• When do you tend to have negative or worrisome thoughts? Are you at home, at work, or commuting to work? When do you tend to have positive thoughts?
  • What prompted the negative train of thoughts? Was it an activity or a specific person? Did you see someone you don’t like? If so, do you realize that you’re giving that person tremendous power to influence what you’re thinking and in turn how you feel?
  • Are these negative or anxiety-producing thoughts helping you solve a problem, or are you just spinning your wheels imagining worst-case scenarios or re-living old hurts?

Try to replace negative responses with positive thoughts. Develop a go-to list of pick-me-up images and self-talk. You can use these as a quick replacement for a sudden bombardment of negativity.

By becoming more aware of your thoughts, you’ll begin to notice the effect they have. You’ll also gain insight into the events, people, or things that launched a specific train of thought.

Take note of your daydreams

According to daydream researcher Eric Klinger, PhD, the human mind spends approximately 50 percent to 70 percent of its time in a mind wandering or daydreaming state. Because we spend so much time lost in our inner world of thoughts and imaginings, it’s worth taking note of how these fleeting fantasies make you feel.

Not all daydreams are positive. For example, people daydream about anything and everything from winning the lottery to losing someone they love.  

Personal coach Lauren Zander says she first gives clients the task of recognizing and understanding their daydreams. “What you imagine has everything to do with how you feel, and even what you do next,” she says.

It’s important to get in touch with the inner thoughts. That’s the first step in feeling better. The more a person can “hear and see what they imagine, the more they can fix, dismantle, solve, and dissolve,” she says.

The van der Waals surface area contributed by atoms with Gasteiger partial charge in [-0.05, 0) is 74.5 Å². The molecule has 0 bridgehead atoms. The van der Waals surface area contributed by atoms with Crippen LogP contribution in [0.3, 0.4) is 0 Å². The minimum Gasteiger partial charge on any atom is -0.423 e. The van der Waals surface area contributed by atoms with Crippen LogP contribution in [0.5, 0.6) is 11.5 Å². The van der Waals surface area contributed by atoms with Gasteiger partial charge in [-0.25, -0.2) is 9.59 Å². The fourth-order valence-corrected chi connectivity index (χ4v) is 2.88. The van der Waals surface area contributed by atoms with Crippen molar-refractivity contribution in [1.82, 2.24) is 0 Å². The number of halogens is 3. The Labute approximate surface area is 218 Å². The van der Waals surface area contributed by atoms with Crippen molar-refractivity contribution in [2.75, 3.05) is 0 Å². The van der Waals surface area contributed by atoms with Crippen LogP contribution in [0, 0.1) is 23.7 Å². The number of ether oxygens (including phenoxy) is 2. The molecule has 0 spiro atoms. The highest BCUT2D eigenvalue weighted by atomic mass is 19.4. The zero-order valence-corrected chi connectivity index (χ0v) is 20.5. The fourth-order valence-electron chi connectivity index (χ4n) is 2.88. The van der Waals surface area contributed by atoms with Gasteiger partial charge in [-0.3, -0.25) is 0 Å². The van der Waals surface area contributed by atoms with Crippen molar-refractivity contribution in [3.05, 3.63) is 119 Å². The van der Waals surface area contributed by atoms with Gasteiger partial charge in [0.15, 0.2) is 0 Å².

Resource

Daydreams at Work: Wake Up Your Creative Powers by Amy Fries. Capital Books, 2009. 

By Amy Fries
Source: National Association of Cognitive-Behavioral Therapy, www.nacbt.org; “Wandering Minds: The Default Network and Stimulus-Independent Thought,” Malia F. Mason, PhD, et al., Science, Jan. 19, 2007.; Daydreams at Work: Wake Up Your Creative Powers by Amy Fries. Capital Books, 2009.; Daydreaming: Using Waking Fantasy and Imagery for Self-Knowledge and Creativity by Eric Klinger, PhD. Jeremy P. Tarcher, Inc., 1990.; It’s All in Your Head: Change Your Mind—Change Your Health by Mark Pettus, MD, FACP. Capital Books, 2006.; Thoughts & Feelings: Taking Control of Your Moods and Your Life by Matthew McKay, Martha Davis, and Patrick Fanning. New Harbinger Publications, 2007.

Summary

  • Your inner thoughts are closely tied to your moods.
  • You can change how you feel by changing your negative self-talk.
  • You can curb negative thoughts by noticing patterns and prompts.

What you are thinking at any given moment affects how you feel emotionally and physically.

This theory is the basis behind cognitive-behavioral therapy and the power-of-positive-thinking self-help movement.

You can change how you feel

The good news: You can change how you feel by challenging the negative self-talk that runs through your mind. According to the authors of Thoughts & Feelings: Taking Control of Your Moods and Your Life: “Hundreds of studies over the last 25 years have proved that this simple insight can be applied to relieve a large variety of problems.”

Real and imagined events yield emotional response

The mind doesn’t distinguish between a real event and an imagined one in terms of the emotional reaction and the corresponding energy it produces:

  • If you mentally re-live an embarrassing situation, you will be flooded with the same emotions and physical reactions you had during the real event.